McGuinness rounds on unionists over Belfast violence

NI Deputy First Minister condemns DUP’s withdrawal of support for Maze Centre

Martin McGuinness has hit out at unionist politicians for failing to condemn attacks on police officers in Belfast in recent weeks.

Speaking in Co Leitrim last night, Mr McGuinness said the failure of Unionists to condemn attacks on "56 police officers and the Mayor of Belfast" had implications not just for law and order, but for the peace process itself.

“I have never been selective in condemning and challenging violent attacks on the peace process from whatever quarter,” he told a gathering of around 400 people in Ballinamore.

Speaking at a commemoration in honour of former Sinn Fein TD and IRA chief of staff John Joe McGirl, who died 25 years ago, Mr McGuinness said political unionism needed to realise that nothing could be gained "by continually feeding the insatiable appetite of those who see life through a red, white and blue prism".


The Northern Ireland Deputy First Minister also condemned the DUP's withdrawal of support for the construction of a peace centre at the former Maze Centre. The decision was "a mistake" not only because it jeopardised much needed investment and jobs, but also for the message it sends to the vast majority of people – nationalist and unionist – who support the peace process, he said.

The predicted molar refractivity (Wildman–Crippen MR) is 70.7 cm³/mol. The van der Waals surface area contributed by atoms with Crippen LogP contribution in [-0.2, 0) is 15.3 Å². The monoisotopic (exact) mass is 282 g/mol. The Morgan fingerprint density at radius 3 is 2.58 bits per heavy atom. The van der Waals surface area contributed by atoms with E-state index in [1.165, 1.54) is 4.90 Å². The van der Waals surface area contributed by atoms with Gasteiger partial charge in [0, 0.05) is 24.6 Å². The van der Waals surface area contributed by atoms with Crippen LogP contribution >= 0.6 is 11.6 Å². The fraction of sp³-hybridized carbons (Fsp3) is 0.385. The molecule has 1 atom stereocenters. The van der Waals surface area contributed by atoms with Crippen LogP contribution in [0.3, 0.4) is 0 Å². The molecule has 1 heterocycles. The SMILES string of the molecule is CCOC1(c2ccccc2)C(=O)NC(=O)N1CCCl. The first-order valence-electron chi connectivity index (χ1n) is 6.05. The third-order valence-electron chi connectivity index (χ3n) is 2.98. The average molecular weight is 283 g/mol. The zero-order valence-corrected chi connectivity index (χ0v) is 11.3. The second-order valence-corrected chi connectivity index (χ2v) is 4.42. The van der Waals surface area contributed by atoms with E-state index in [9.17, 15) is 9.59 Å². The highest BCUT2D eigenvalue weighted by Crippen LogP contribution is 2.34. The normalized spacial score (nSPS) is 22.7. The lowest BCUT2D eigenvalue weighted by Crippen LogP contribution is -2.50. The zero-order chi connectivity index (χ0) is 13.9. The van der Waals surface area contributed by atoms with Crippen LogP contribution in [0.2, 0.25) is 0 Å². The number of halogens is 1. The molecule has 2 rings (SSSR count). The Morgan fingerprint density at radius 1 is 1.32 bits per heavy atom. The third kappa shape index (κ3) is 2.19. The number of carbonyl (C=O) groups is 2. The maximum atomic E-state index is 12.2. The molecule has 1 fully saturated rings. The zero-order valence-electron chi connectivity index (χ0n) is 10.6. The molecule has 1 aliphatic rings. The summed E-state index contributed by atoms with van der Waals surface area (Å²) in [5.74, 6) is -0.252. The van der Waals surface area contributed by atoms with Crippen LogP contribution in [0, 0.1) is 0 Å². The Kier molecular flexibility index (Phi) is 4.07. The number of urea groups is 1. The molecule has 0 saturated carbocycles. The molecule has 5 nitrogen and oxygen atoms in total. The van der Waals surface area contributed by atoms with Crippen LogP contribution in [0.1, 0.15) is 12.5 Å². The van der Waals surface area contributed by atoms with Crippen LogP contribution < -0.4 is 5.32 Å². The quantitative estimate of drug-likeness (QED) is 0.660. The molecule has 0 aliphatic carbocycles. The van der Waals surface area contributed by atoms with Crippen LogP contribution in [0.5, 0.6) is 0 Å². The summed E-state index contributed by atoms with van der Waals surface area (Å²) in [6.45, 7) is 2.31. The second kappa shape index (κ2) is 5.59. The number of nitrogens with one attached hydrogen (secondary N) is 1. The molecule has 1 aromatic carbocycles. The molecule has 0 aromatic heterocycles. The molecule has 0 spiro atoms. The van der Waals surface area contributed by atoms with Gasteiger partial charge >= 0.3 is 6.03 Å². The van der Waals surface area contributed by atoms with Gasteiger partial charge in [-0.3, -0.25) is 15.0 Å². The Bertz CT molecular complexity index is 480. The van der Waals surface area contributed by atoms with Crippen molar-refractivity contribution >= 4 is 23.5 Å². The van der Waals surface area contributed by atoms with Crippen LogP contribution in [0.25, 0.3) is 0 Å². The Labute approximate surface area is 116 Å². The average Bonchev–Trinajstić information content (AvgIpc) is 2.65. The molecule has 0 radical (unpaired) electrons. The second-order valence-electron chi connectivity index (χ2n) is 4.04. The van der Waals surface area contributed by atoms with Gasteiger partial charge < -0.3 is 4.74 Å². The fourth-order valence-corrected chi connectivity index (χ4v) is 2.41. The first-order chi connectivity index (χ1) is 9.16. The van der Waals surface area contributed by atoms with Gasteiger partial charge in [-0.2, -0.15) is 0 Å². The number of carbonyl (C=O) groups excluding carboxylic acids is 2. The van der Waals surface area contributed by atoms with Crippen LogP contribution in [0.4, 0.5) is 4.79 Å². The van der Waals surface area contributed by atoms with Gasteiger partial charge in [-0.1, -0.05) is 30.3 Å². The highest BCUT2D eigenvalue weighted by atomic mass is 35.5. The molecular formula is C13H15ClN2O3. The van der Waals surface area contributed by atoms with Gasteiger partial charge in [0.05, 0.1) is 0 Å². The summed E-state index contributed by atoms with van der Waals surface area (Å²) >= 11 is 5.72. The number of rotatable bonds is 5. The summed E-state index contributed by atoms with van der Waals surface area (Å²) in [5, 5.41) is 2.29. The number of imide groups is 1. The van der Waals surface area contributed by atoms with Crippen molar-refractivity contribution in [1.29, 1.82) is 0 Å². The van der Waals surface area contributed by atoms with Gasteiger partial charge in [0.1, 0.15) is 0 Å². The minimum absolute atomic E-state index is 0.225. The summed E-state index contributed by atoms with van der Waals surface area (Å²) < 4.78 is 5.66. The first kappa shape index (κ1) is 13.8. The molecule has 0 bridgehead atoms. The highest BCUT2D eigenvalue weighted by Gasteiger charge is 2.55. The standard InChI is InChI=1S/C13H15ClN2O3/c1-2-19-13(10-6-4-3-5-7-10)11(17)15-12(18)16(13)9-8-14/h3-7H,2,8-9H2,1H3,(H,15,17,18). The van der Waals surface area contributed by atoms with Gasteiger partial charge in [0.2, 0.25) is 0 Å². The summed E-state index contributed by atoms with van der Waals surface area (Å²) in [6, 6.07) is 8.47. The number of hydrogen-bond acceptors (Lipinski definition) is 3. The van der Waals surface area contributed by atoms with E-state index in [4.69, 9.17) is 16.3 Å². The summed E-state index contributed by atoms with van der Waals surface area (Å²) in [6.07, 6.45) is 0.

“Some in the extremes of political unionism believe that they can unpick the Good Friday Agreement. Moves like this give them succour,” added Mr McGuinness.

The reality was that the vast majority of unionists want to see the peace process succeed, he said. “They are embarrassed by the antics of the thugs who attacked the police in recent weeks in Belfast while wrapped in the Union flag.”

With US diplomat Richard Haas due in Northern Ireland next month to chair all-party talks, Mr McGuinness warned: "The Haas talks are not about replacing the Parades Commission to satisfy the demands of the Orange Order."

Sinn Fein would approach the talks with the objective of advancing the peace process and further underpinning the political institutions, he said.

“I am entirely comfortable with unionists seeking to express a British identity in a sensible and non-confrontational fashion,” said Mr McGuinness. “Likewise I expect them to acknowledge and recognise my Irishness in the same spirit. I do not believe that is too much to ask or expect.”

He added that the Haas talks could succeed if everyone approached them in this spirit.

Earlier, Mr McGuinness had led about 200 local people in a parade through the town before giving the oration at a monument dedicated to McGirl.

Among those in attendance were local Sinn Fein TD Michael Colreavy, and Owen Carron who in 1981 was director of elections for hunger striker Bobby Sands when he won the Fermanagh and South Tyrone byelection.

After the ceremony, a function was held in McGirl’s pub in Ballinamore, which is run by the former IRA leader’s son Liam.

Marese McDonagh

Marese McDonagh

Marese McDonagh, a contributor to The Irish Times, reports from the northwest of Ireland